“When I think about Trayvon, Michael, or even the more recent Tamir Rice, I wonder about my own brother, a kid who, to the stranger’s eye, might seem big, intimidating, maybe even dangerous, but has the disposition of Winnie the Pooh. He is also one of the most sensible, loyal people in my life. My brother likes to draw. He likes anything strawberry-flavored. He is deathly afraid of guns. When there are bugs in the house (and Alabama waterbugs are huge, thank you very much), he saves me every time without a question. But my brother is autistic. And sometimes he has trouble articulating, and sometimes (like all of us) he gets angry. At times he doesn’t know his own strength—even when he’s hugging people from sheer joy—and it worries me that the system (which was never built to support people like us anyway) will not find in him the 16 years of character that I’ve witnessed and even helped to mold, but the way that he carries himself on the roughest of days. My brother has so many markers against him. He is a young, black, autistic male who lives in America in a system that translates this into instant criminality, delinquency and uselessness. Yet he’s still happy to wake up every morning. But I wonder, at this rate, how many more mornings America will allow him. And this scares me.”
This was an entry that I posted on Facebook the morning after the Michael Brown verdict was announced. After I published it, I assumed that the thought, now forever fixed on the internet, would finally pass from my consciousness. I assumed I would rest a little easier having shared with my peers the fact that my own brother could have very well been Michael Brown. But this was not the case. The more I thought about my brother, the more I began to think about that post and how I talk about his social disadvantages.
I began to see that my fears for my brother’s safety are instigated not only by his race, but by his mental disability and health. And when he’s not fighting one issue, he’s fighting the other.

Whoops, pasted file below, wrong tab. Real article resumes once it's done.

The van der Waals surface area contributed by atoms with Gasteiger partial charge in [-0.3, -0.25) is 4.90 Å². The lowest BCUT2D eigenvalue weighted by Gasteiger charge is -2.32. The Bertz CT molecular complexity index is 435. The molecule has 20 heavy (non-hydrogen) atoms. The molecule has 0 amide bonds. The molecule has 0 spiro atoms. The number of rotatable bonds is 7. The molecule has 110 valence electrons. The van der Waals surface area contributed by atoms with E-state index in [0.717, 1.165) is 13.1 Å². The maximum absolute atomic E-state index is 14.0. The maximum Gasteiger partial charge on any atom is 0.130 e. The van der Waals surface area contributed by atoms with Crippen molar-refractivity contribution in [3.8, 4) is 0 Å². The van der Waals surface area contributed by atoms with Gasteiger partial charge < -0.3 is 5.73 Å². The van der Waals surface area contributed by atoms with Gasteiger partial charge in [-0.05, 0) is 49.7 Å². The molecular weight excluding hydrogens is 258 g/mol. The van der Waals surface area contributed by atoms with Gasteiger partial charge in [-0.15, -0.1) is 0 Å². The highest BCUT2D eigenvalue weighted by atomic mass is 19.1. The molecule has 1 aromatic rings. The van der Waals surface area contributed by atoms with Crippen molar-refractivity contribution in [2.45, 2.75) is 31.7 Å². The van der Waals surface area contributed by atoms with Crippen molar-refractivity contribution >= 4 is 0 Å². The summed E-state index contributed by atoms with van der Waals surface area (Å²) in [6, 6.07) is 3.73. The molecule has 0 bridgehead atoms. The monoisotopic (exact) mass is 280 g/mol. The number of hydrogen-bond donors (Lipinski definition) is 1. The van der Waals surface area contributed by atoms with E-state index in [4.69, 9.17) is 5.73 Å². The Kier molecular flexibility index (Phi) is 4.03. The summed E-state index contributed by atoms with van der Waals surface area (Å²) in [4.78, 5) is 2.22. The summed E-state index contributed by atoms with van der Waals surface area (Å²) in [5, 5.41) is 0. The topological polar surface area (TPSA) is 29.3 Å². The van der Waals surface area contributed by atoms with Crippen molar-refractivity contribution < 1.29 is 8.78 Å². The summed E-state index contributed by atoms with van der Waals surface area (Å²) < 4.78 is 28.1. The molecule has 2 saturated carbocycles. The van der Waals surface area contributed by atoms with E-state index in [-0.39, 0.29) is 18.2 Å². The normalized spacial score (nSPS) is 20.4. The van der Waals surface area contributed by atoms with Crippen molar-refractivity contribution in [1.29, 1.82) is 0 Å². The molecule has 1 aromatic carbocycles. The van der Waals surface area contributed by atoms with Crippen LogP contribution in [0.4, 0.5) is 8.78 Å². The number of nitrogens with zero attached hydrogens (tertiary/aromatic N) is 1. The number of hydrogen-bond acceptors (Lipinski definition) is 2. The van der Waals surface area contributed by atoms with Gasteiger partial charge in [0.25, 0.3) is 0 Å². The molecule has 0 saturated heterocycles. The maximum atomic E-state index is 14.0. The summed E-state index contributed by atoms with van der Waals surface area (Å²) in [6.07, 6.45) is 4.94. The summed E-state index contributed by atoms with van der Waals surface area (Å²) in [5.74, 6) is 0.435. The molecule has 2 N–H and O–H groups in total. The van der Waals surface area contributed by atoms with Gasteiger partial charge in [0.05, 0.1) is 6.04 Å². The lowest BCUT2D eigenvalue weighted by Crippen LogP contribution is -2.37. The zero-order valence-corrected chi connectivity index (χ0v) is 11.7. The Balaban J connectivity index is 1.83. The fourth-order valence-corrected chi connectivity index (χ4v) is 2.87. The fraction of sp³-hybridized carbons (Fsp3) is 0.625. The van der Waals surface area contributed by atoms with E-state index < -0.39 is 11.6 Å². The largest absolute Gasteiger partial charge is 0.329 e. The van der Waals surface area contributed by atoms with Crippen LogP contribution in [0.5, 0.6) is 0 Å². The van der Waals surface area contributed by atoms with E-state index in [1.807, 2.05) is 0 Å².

So if it’s not enough that my brother is supposedly predisposed to be a criminal simply for being a man of color, he is also likely to be considered a threat and or liability because of his disability.
If he is attacked by police, it will be his race that will be matter. If one were to ask the average American for their definition of what social justice is supposed to address they would give you the three biggest subjects: Race, gender, and class. And perhaps, though not as frequently, they might mention sexual orientation, ability, age, etc. The neglect of ability and mental health issues has been engrained in American society, from the way that the school system handles students with disabilities, to the way that industrial prison complex handles prisoners, to the general discomfort that comes with discussing suicide and suicide prevention, and to the fact that the phrase “mental health” is always synonymous with “mental issues.”
Americans rarely ask questions of a national case like Michael Brown’s concerning what was going through the heads of those involved or what feelings or issues might have caused them to act the way they did. This makes getting to the root of the issue a lot harder. And when these questions are asked, the media packages them in a way that seems to suggest that these questions can only be considered when the incident involves a young white male. If a young black male is accused of a crime or an altercation with law enforcement, the narrative is that he is a product of delinquency. It is not because he has a difficult home life, lives in poverty, has had previously triggering experiences with law enforcement or the police, or struggles with mental health issues.
I’m not saying these questions are all relevant to Michael Brown or could have changed the outcome in his case. I’m not even saying Michael Brown struggled with mental health.
I am saying that we don’t usually bother to ask.
Lauren Harris is a freshman at Northwestern University’s Medill School of Journalism with a personal interest in graphic design, creative writing, and website construction. Growing up in Birmingham, AL, she has taken an interest in racial injustice in the media and writes about such things in poems, short stories, and blog posts.